The U.S. government says energy giant BP might be able to start capturing almost twice as much oil from its broken well in the Gulf of Mexico.
Coast Guard Admiral Thad Allen said Friday BP wants to use bigger tanker ships, flexible pipes and a more permanent containment cap on the damaged well. But he also said it will be more than a month before the necessary equipment is in place.
Allen said the changes should enable BP to capture 50,000 barrels of oil per day, up from the current capacity of 28,000 barrels per day.
The most recent data from BP shows the current system captured 15,400 barrels of oil during a 24-hour period.
Officials say U.S. President Barack Obama will discuss the leak and the reaction of British-based BP during a phone call with British Prime Minister David Cameron Saturday.
On Monday, Mr. Obama travels to the Gulf Coast, his fourth trip to the region since the crisis began.
Mr. Obama has also summoned top BP executives for a meeting at White House on Wednesday. It is not clear if BP's chief executive, Tony Hayward, will attend.
In an interview with Politico Friday, the president criticized lawmakers, saying they need to share the blame for the oil spill.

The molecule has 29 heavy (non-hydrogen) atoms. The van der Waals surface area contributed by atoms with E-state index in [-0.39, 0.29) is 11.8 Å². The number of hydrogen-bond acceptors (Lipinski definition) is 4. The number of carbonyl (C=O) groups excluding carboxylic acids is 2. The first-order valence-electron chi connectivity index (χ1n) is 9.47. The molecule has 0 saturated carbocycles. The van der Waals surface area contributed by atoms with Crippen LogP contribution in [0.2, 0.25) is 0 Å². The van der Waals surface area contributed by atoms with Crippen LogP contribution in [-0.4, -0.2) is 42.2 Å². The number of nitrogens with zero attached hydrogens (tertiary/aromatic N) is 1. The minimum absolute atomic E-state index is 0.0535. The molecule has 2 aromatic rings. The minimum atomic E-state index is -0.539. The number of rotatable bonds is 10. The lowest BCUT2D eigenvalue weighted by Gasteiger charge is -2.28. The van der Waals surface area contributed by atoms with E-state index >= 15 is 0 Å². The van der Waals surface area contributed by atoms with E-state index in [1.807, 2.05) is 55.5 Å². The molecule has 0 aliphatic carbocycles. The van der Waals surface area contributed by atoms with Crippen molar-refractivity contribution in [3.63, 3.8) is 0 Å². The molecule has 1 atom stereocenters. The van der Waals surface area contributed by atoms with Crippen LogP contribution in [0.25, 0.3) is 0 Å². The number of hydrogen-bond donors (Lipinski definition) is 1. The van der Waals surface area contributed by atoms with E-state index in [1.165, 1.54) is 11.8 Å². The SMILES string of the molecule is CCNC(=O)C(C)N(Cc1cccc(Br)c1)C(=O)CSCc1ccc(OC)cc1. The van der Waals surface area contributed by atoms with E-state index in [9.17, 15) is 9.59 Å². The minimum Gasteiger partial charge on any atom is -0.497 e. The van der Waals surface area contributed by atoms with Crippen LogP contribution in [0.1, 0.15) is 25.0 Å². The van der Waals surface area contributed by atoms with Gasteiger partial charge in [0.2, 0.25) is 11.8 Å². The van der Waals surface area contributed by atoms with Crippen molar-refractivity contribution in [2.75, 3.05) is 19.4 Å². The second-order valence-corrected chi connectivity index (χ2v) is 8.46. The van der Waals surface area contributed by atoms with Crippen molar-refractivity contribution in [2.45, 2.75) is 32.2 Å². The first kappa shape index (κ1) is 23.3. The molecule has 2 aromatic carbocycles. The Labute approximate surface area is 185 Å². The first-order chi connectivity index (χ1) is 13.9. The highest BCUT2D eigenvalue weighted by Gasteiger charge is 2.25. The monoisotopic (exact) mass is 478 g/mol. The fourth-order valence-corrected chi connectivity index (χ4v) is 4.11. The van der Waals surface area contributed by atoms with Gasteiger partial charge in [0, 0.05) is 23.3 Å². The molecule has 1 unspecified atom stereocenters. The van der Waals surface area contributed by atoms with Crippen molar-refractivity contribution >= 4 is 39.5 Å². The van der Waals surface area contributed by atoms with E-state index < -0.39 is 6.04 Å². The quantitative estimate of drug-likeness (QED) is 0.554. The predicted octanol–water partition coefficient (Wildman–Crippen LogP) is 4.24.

Mr. Obama said many lawmakers now calling for the government to take action would have criticized any plans to prepare for a potential disaster just six months ago. He said those lawmakers would have labeled the request as wasteful spending.
He also said that many of the people calling for the government to do more in the Gulf are the same people who have been criticizing the government for doing too much.
Meanwhile, the speaker of the U.S. House of Representatives, Nancy Pelosi, has said oil companies such as BP should face unlimited liability for damages caused by spills in cases where negligence can be proven.
Estimates from the U.S. Geological Survey show more than 40,000 barrels of oil may have been leaking daily from the well, more than twice previous estimates, before BP cut a pipe last week to attach a containment device. Prior government estimates said 12,000 to 19,000 barrels of oil were gushing per day.
Some information for this report was provided by AP and Reuters.